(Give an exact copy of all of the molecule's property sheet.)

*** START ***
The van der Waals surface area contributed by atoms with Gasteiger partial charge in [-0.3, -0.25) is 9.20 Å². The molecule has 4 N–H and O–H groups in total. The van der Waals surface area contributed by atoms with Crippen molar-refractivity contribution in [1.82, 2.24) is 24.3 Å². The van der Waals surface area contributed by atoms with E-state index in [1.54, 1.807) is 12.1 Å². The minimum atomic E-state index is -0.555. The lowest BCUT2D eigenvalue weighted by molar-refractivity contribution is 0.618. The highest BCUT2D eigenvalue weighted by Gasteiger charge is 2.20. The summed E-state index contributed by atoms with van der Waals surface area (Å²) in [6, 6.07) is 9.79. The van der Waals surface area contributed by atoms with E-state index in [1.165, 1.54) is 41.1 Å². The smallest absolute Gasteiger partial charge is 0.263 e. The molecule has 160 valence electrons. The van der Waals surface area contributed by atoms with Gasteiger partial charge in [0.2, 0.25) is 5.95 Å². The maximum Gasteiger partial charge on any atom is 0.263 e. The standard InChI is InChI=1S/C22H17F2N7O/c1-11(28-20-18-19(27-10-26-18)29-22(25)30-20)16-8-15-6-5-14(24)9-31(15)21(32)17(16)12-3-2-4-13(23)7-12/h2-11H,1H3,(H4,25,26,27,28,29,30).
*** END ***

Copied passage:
The van der Waals surface area contributed by atoms with Gasteiger partial charge in [-0.3, -0.25) is 9.20 Å². The molecule has 4 N–H and O–H groups in total. The van der Waals surface area contributed by atoms with Crippen molar-refractivity contribution in [1.82, 2.24) is 24.3 Å². The van der Waals surface area contributed by atoms with E-state index in [1.54, 1.807) is 12.1 Å². The minimum atomic E-state index is -0.555. The lowest BCUT2D eigenvalue weighted by molar-refractivity contribution is 0.618. The highest BCUT2D eigenvalue weighted by Gasteiger charge is 2.20. The summed E-state index contributed by atoms with van der Waals surface area (Å²) in [6, 6.07) is 9.79. The van der Waals surface area contributed by atoms with E-state index in [1.165, 1.54) is 41.1 Å². The smallest absolute Gasteiger partial charge is 0.263 e. The molecule has 160 valence electrons. The van der Waals surface area contributed by atoms with Gasteiger partial charge in [0.2, 0.25) is 5.95 Å². The maximum Gasteiger partial charge on any atom is 0.263 e. The standard InChI is InChI=1S/C22H17F2N7O/c1-11(28-20-18-19(27-10-26-18)29-22(25)30-20)16-8-15-6-5-14(24)9-31(15)21(32)17(16)12-3-2-4-13(23)7-12/h2-11H,1H3,(H4,25,26,27,28,29,30).